Change-Centred Leadership

April 4, 2010

Numerous studies have differentiated leadership style into two dominant factors. These are often labelled as a concern for people and a concern for task. A newer theory, backed by empirical studies, proposes a third, and change-oriented style.

The division of leadership styles into task-oriented and people-oriented can be traced to work which originally concerned itself with work practices at operational levels within large American organizations. Organisation behaviour texts offer a historical time line from the Ohio State studies of the 1930s, to the later and related management grid of Blake and Mouton. Most studies thereafter found no need to look much further than the two factors. However, a group of Scandinavian researchers has put forward an interesting possibility of a third, and change-centred leadership style.

Blake and Mouton famously proposed that a combination of the two basic factors in a leadership style (‘more of both’) adds value to leadership efforts. Other researchers leaders were later to take a more situational approach. But there has rarely been a challenge to the dominance of the basic two-factor model of leadership style.

The work of Goran Ekvall (pictured above) and his colleague and former student Jouko Arvonen was recently published in English, which will give it more international attention. Their theory is easy to understand. The research first re-examined in detail the reported data from the items of the Ohio questionnaire (SPDQ, LBDQ versions). They found that change-centred leadership had been measurable through the inventories (in such items as ‘tries out new ideas with the group’). But during the original studies, and since, the results gave no statistical support to a third leadership style, favouring change-orientation beyond the two established styles/factors.

The Scandinavians have been replicating the Ohio methodology with mainly Swedish, Finnish, and US organizational samples. Jouko Arvonen, summarizing the work recently reports that over 6000 responses have been collected in five separate studies. Factor analysis revealed from all studies the appearance of an additional, change-centred leadership style, defined in terms of visionary qualities, creativity, action for implementation and risk-taking. He provides a fascinating hypothesis to explain the emergence of change-centred leadership. Arnonen believes that management is increasingly being required to show skills at ‘neo-charismatic’ or transformational leadership . He suggests that the new style has emerged as a contingent consequence of new work challenges.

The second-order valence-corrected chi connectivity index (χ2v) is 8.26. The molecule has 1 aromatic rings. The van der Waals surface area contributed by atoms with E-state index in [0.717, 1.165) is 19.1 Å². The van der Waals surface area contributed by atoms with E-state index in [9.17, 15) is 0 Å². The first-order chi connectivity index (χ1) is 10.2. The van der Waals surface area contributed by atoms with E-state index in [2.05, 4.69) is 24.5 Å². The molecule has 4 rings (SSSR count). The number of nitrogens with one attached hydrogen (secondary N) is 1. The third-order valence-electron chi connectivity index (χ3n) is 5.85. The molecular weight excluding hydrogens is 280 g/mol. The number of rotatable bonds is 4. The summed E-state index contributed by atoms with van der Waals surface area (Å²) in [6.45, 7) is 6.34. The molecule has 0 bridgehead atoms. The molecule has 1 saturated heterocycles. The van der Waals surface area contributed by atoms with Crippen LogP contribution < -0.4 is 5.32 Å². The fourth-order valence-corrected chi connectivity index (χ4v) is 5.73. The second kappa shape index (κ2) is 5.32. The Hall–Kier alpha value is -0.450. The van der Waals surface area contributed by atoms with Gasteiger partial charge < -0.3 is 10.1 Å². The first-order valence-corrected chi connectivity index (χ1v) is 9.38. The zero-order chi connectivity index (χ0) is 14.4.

Further studies will be required to test this idea. However, the concept seems to have been well-tested, is a potential game-changer for studies of leadership style, and offers a proposal for assessing creative leadership.


Thought Leaders: Anish Kapoor and the Hubblebubble

April 1, 2010

A memorable modern art project for the 2012 Olympic site brings forth the inevitable rage against the new. And a throwaway remark by a politician may have secured it a popular name

Boris Johnson, mayor of London has a way with words. It was on evidence this week in the unveiling of the proposed 115 meter high tower which will attract visitors to the East London site of the 2012 games.

In a thoughtful analysis in The Guardian, Boris Johnson conceded that some people would say that

“we are nuts, we are barmy in the depths of a recession to be building Britain’s biggest ever piece of public art … Some may choose to think of it as a Colossus of Stratford, some eyes may detect a giant treble clef, a helter-skelter, a supersized mutant trombone. Some may even see the world’s biggest ever representation of a shisha pipe and call it the Hubble Bubble. But I know it is the ArcelorMittal Orbit and it represents the dynamism of a city coming out of recession, the embodiment of the cross-fertilisation of cultures and styles that makes London the world capital of arts and culture.”


Immediate reactions

Immediate reactions from the public were predictably polarized:

It looks rather like the mutant love child of a triffid and some scaffolding.

It looks like a prolapsed uterus.

Seriously, this one of the most misguided and grotesque attempts at public art I have ever seen. And I’ve seen a lot of them. We’re going to regret this one; count on it. This isn’t salvageable like the Wobbly Bridge (the last time that we had famous architect, egomaniac artist and a huge pile of money in the same room). This will be ‘Hyde-Park-Diana-Fountain’ level of screw-up, only this time with famous engineer, witless politician, egomaniac artist, and creepy bond-villain industrialist as the cast of characters.

In view of the difficulty remembering the formal title, The ArcelorMittal Orbit, I have a feeling that the landmark will become known as the Hubble Bubble. That of course, assumes that the project will not fall foul of financial or political difficulties